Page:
In 2016, after twenty three years of wrongful incarceration, a Cook County judge vacated the convictions and dismissed all charges against Jose Montanez, and his co-defendant, Armando Serrano. In February 1993, Montanez and Serrano were each sentenced to 55 years in the killing of a west side Chicago man. Both men have long proclaimed their innocence. Neither Montanez nor Serrano confessed to the killing, and there is no physical or eyewitness evidence linking either man to the crime.
The only evidence against Montanez and Serrano was manufactured by Guevara when he fed a heroin addict a false story implicating the two innocent men. “My false testimony was given as a result of threats, intimidation and physical abuse by Detective Reynaldo Guevara,” The informant later testified via affidavit. The informant admitted that he agreed to testify against Montanez and Serrano after the prosecution gave him a reduced sentence for his pending robbery charges in exchange for a guilty plea.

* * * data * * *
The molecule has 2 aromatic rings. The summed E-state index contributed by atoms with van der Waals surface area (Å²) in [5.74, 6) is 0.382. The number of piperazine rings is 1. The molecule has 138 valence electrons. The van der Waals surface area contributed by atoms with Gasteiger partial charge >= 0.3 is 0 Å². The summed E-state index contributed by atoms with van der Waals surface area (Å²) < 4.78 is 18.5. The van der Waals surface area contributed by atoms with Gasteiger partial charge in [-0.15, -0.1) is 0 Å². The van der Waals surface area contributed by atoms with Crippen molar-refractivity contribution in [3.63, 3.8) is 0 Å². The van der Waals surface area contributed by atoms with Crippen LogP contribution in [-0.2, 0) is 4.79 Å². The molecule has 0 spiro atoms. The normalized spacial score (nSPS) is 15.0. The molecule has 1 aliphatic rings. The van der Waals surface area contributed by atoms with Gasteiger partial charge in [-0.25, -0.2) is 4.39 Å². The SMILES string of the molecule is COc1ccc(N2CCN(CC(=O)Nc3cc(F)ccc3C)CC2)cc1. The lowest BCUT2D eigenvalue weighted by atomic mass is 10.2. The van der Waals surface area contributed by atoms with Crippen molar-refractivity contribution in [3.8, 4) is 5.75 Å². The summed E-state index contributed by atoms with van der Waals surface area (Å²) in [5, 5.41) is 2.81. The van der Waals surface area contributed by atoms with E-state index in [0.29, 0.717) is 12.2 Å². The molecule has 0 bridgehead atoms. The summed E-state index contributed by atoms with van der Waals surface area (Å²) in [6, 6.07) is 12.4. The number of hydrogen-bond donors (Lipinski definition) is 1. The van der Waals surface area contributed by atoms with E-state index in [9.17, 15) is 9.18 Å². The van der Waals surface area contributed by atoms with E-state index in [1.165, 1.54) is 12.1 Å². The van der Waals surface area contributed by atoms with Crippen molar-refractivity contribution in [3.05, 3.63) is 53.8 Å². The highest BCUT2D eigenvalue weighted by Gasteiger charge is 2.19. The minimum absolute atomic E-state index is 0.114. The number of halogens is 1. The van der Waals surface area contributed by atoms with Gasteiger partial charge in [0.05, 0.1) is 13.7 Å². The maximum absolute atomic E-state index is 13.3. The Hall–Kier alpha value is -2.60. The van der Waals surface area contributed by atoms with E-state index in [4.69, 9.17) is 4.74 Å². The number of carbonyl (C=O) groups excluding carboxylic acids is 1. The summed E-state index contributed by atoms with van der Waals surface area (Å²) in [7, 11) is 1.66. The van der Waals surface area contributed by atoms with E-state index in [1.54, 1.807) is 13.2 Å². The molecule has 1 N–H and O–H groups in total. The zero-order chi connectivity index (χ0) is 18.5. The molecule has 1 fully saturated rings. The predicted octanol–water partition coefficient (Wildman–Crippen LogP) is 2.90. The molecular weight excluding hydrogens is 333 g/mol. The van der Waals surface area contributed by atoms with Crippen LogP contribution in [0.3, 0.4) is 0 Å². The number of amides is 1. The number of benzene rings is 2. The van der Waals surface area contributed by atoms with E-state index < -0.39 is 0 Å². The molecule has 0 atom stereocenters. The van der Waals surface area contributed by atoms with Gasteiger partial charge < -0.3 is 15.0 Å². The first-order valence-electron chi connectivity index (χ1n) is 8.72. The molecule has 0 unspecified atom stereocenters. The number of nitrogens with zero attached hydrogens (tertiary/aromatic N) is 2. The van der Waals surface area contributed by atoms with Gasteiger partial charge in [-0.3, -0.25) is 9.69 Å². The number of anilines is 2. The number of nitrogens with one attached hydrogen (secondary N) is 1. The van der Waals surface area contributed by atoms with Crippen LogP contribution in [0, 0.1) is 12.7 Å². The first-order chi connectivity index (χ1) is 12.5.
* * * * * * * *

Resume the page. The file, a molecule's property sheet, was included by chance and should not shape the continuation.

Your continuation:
At the request of the Chicago Mayor’s Office, the Montanez-Serrano convictions were among the handful of cases reviewed by the Cook County State’s Attorney’s Office involving notorious Chicago Detective Reynaldo Guevara. In a 2015 report on the review, it was concluded by a team of independent attorneys that Montanez and Serrano were “more likely than not actually innocent.” Two previous Guevara murder cases also unraveled, and court records document numerous defendants who claim they were similarly railroaded by the Area 5 Detective, who is refusing to testify based on the Fifth Amendment on grounds that truthful answers may subject him to criminal charges. The Better Government Association reported in 2015 that the City of Chicago has paid nearly $20 million to review, litigate, and settle Guevara-related misconduct cases.